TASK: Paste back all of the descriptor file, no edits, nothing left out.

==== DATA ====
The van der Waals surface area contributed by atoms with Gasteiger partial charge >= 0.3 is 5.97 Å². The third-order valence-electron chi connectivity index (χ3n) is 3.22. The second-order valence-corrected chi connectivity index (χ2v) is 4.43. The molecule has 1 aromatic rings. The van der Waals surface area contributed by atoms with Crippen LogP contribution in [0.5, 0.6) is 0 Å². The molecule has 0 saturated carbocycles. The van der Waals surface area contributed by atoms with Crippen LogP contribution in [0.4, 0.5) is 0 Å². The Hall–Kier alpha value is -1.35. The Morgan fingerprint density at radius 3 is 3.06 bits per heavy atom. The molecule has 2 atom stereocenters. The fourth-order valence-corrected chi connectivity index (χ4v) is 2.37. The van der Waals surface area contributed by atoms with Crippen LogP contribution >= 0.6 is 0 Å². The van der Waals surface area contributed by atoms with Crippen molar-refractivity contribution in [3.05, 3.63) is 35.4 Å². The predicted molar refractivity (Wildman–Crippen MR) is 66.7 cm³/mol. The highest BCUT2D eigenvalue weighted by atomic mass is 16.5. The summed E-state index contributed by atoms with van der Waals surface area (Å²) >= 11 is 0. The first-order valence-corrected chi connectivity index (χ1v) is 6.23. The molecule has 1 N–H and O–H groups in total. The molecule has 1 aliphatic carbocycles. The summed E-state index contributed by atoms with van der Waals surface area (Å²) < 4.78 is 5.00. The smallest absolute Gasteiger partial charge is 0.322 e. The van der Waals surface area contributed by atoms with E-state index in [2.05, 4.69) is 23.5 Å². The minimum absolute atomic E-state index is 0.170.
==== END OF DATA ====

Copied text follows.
The van der Waals surface area contributed by atoms with Gasteiger partial charge >= 0.3 is 5.97 Å². The third-order valence-electron chi connectivity index (χ3n) is 3.22. The second-order valence-corrected chi connectivity index (χ2v) is 4.43. The molecule has 1 aromatic rings. The van der Waals surface area contributed by atoms with Crippen LogP contribution in [0.5, 0.6) is 0 Å². The molecule has 0 saturated carbocycles. The van der Waals surface area contributed by atoms with Crippen LogP contribution in [0.4, 0.5) is 0 Å². The Hall–Kier alpha value is -1.35. The Morgan fingerprint density at radius 3 is 3.06 bits per heavy atom. The molecule has 2 atom stereocenters. The fourth-order valence-corrected chi connectivity index (χ4v) is 2.37. The van der Waals surface area contributed by atoms with Crippen LogP contribution >= 0.6 is 0 Å². The van der Waals surface area contributed by atoms with Crippen molar-refractivity contribution in [3.05, 3.63) is 35.4 Å². The predicted molar refractivity (Wildman–Crippen MR) is 66.7 cm³/mol. The highest BCUT2D eigenvalue weighted by atomic mass is 16.5. The summed E-state index contributed by atoms with van der Waals surface area (Å²) >= 11 is 0. The first-order valence-corrected chi connectivity index (χ1v) is 6.23. The molecule has 1 N–H and O–H groups in total. The molecule has 1 aliphatic carbocycles. The summed E-state index contributed by atoms with van der Waals surface area (Å²) < 4.78 is 5.00. The smallest absolute Gasteiger partial charge is 0.322 e. The van der Waals surface area contributed by atoms with E-state index in [2.05, 4.69) is 23.5 Å². The minimum absolute atomic E-state index is 0.170.